Enter Rob Ford offering “respect.” Proposing to get back to brass tacks, he tapped into people’s deep dissatisfaction with the financialized variant of neoliberal rule that had remade the city in its own image. Contra Miller, Ford validated patriarchy, spoke on behalf of the family, and attacked queers. It didn’t matter that he’d done some bad things; frequent references to his life as a football coach more than made up for it. At a moment when neoliberal capitalism had transposed nearly all social relations into the individuating register of the commodity exchange, the folksy allure of Ford’s bread and butter proved far more compelling than Miller’s glass and steel.
But for all his affective appeal, Ford remains a successful capitalist. And while he represents capitalism’s more “real” manufacturing and extraction wing (and while he lacks the urbane charm of a Miller), his project remains as neoliberal as his predecessor’s. Like a guest who farts at a fancy restaurant, Ford defiantly wins the hearts of those who don’t care which fork comes first. But it’s a weird solidarity; though they identify with him, they weren’t invited to the table. And scandalizing bourgeois sentibilities, fun though it may be, will never fill our stomachs.
The growing appeal of populist rightwing rhetoric – and particularly its racism and xenophobia – has offended liberals and radicals alike. Nevertheless, our opposition has often been framed in liberal terms. In a context where multiculturalism, inclusion, tolerance, and even the notion of rights are under attack, we feel inclined to defend them to ensure that they don’t erode completely. For though we’ve critiqued these policies and postures, and exposed their inadequacies in good times, we know that – when push comes to shove – they’re what has allowed us to organize against power.
Rightwing attacks on the basic tenets of liberal democracy – the right to privacy, the right to peaceful assembly and protest, and the right to free speech – have put us in a tricky position. Radicals have historically been ambivalent about liberal democracy and have identified its very real limits. In particular, the bourgeois call for liberty, equality, and fraternity never translated into any meaningful challenge to the ongoing inequality of class relations. Samuel Taylor Coleridge saw it coming as early as 1795.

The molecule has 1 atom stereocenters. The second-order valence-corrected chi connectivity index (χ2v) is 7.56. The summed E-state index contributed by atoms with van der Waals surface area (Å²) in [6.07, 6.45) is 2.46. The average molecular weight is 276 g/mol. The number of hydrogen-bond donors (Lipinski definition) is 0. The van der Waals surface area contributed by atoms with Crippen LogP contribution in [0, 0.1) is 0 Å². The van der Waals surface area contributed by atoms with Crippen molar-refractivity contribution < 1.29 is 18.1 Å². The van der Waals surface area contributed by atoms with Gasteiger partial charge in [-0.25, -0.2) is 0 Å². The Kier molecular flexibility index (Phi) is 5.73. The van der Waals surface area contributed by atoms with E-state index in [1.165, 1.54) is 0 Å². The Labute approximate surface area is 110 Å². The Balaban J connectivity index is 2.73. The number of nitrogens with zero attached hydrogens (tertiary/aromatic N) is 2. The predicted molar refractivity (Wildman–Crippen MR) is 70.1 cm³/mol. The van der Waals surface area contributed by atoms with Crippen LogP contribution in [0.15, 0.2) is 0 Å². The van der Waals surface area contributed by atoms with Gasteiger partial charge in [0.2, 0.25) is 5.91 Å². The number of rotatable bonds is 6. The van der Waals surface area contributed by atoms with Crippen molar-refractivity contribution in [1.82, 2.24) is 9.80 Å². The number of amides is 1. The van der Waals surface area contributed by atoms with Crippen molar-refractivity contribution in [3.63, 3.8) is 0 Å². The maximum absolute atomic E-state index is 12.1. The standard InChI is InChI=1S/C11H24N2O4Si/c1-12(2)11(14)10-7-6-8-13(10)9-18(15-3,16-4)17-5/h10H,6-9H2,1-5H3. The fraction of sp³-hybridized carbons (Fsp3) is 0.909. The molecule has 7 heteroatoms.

But you plead, it seems, for equalization of Rights, not of Condition. O mockery! All that can delight a poor man’s sense or strengthen his understanding, you preclude; yet with generous condescension you would bid him exclaim “Liberty and Equality!” because, forsooth, he should possess the same Right to an Hovel which you claim to a Palace.3
But this is only part of the story. Liberalism’s ideals have been compelling; historically, they’ve enabled social movements to advance claims for equality on the basis of the discrepancy between what is and what ought to be. Today, as basic liberal rights are being rolled back, it makes sense that radicals are wondering whether devoting energy to defending limited rights is better than running the risk of losing them altogether. Moreover, since these rights continue to resonate with vast sections of the population, doesn’t fighting to defend them afford the possibility of entering into broad – and potentially transformative – coalitions?